Can Big Data Stop Wars Before They Happen?
It has been almost two decades exactly since conflict prevention shot to the top of the peace-building agenda, as large-scale killings shifted from interstate wars to intrastate and intergroup conflicts. What could we have done to anticipate and prevent the 100 days of genocidal killing in Rwanda that began in April 1994 or the massacre of thousands of Bosnian Muslims at Srebrenica just over a year later? The international community recognized that conflict prevention could no longer be limited to diplomatic and military initiatives, but that it also requires earlier intervention to address the causes of violence between nonstate actors, including tribal, religious, economic, and resource-based tensions. For years, even as it was pursued as doggedly as personnel and funding allowed, early intervention remained elusive, a kind of Holy Grail for peace-builders. This might finally be changing. The rise of data on social dynamics and what people think and feel -- obtained through social media, SMS questionnaires, increasingly comprehensive satellite information, news-scraping apps, and more -- has given the peace-building field hope of harnessing a new vision of the world.
The economist who revealed how media bias works
It’s heady company. When he won the John Bates Clark Medal earlier this month, University of Chicago economics professor Matthew Gentzkow suddenly found himself among legends such as Paul Samuelson and Milton Friedman. Both are past recipients of the award, which the American Economic Association bestows on the American economist under the age of 40 who “who is judged to have made the most significant contribution to economic thought and knowledge.” Plenty of past winners have worked in familiar areas, such as wage dynamics or health economics. Gentzkow’s work is less orthodox: an interesting mix of the history and micro-economics of the media world.
World Trends in Freedom of Expression and Media Development
Tectonic shifts in technology and economic models have vastly expanded the opportunities for press freedom and the safety of journalists, opening new avenues for freedom of expression for women and men across the world. Today, more and more people are able to produce, update and share information widely, within and across national borders. All of this is a blessing for creativity, exchange and dialogue. At the same time, new threats are arising. In a context of rapid change, these are combining with older forms of restriction to pose challenges to freedom of expression, in the shape of controls not aligned with international standards for protection of freedom of expression and rising threats against journalists.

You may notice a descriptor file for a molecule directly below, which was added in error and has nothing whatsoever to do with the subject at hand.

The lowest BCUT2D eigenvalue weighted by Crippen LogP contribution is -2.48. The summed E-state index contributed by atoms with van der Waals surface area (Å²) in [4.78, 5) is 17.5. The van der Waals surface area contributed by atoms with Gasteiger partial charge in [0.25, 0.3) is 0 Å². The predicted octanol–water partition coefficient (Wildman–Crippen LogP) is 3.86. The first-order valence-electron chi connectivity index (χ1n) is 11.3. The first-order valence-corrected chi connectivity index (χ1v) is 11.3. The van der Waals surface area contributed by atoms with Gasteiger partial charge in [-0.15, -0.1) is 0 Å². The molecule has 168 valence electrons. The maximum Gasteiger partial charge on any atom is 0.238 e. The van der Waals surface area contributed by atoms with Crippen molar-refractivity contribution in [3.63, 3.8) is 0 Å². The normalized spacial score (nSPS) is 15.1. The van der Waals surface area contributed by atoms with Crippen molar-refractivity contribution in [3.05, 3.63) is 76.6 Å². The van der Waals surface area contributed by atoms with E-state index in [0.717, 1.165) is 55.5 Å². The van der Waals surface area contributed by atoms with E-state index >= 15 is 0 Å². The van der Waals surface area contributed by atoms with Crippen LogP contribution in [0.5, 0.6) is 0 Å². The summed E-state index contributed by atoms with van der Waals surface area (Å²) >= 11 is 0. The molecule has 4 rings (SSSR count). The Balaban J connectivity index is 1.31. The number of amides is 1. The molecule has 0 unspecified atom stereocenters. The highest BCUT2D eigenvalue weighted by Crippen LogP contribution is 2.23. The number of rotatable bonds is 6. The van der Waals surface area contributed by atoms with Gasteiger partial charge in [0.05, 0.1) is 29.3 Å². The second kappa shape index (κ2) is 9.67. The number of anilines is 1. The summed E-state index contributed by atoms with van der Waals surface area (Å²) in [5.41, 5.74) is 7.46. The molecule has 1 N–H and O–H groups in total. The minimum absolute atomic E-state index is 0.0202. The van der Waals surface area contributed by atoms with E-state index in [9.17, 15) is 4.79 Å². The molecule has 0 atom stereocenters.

Age invaders, Demography and Inequality
IN THE 20th century the planet’s population doubled twice. It will not double even once in the current century, because birth rates in much of the world have declined steeply. But the number of people over 65 is set to double within just 25 years. This shift in the structure of the population is not as momentous as the expansion that came before. But it is more than enough to reshape the world economy. According to the UN’s population projections, the standard source for demographic estimates, there are around 600m people aged 65 or older alive today. That is in itself remarkable; the author Fred Pearce claims it is possible that half of all the humans who have ever been over 65 are alive today. But as a share of the total population, at 8%, it is not that different to what it was a few decades ago. By 2035, however, more than 1.1 billion people—13% of the population—will be above the age of 65.
A 3-D Printed high powered microscope for $2 or Rs 120
Times of India
A high powered lens that can be made at home and cost less than a cent is all set to transform your smart phone into a high-resolution microscope. It is a known scientific fact that a droplet of clear liquid can bend light, acting as a lens. Now, by exploiting this knowledge, researchers have developed a new process to create inexpensive high quality lenses that will cost less than a penny apiece. Because they're so inexpensive, the lenses can be used in a variety of applications, including tools to detect diseases in the field, scientific research in the lab and optical lenses and microscopes for education in classrooms. Researchers say it will be a boon for science and medicine in developing countries and remote areas. Their low cost — low enough to make them disposable — allows for a host of uses.
Improving water supply to improve livelihoods across southern Africa
The strategic development and effective management of water resources is a high priority for southern Africa. Whilst the region is endowed with considerable water resources, there is also substantial variation in availability; a problem compounded by sub-standard and inequitable water supply, which is calculated to cost up to 5% of regional GDP annually. High levels of water insecurity in the region undermine efforts towards climate resilient and sustainable economic growth, poverty reduction and regional stability. Moreover, forecasts indicate that population growth coupled with demands from irrigation, energy and economic growth as well as increased vulnerability to climate shocks will further compound the problem.
Follow PublicSphereWB on Twitter
Photo credit: Flickr user fdecomite